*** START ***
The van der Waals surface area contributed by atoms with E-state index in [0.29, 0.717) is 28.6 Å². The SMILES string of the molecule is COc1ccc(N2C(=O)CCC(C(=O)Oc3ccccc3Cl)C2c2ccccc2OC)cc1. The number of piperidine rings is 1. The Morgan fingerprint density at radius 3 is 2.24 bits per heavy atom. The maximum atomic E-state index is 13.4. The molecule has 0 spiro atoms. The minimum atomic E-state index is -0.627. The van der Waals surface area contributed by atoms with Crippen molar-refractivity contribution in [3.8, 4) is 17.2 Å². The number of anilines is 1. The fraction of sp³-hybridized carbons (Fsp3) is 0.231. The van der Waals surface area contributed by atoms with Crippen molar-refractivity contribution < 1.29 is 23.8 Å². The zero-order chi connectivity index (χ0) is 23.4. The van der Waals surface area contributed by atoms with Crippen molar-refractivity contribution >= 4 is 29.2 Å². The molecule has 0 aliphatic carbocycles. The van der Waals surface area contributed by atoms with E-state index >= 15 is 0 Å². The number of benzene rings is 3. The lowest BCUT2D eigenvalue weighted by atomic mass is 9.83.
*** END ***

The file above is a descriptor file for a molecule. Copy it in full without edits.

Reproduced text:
The van der Waals surface area contributed by atoms with E-state index in [0.29, 0.717) is 28.6 Å². The SMILES string of the molecule is COc1ccc(N2C(=O)CCC(C(=O)Oc3ccccc3Cl)C2c2ccccc2OC)cc1. The number of piperidine rings is 1. The Morgan fingerprint density at radius 3 is 2.24 bits per heavy atom. The maximum atomic E-state index is 13.4. The molecule has 0 spiro atoms. The minimum atomic E-state index is -0.627. The van der Waals surface area contributed by atoms with Crippen molar-refractivity contribution in [3.8, 4) is 17.2 Å². The number of anilines is 1. The fraction of sp³-hybridized carbons (Fsp3) is 0.231. The van der Waals surface area contributed by atoms with Crippen molar-refractivity contribution < 1.29 is 23.8 Å². The zero-order chi connectivity index (χ0) is 23.4. The van der Waals surface area contributed by atoms with Crippen molar-refractivity contribution >= 4 is 29.2 Å². The molecule has 0 aliphatic carbocycles. The van der Waals surface area contributed by atoms with E-state index >= 15 is 0 Å². The number of benzene rings is 3. The lowest BCUT2D eigenvalue weighted by atomic mass is 9.83.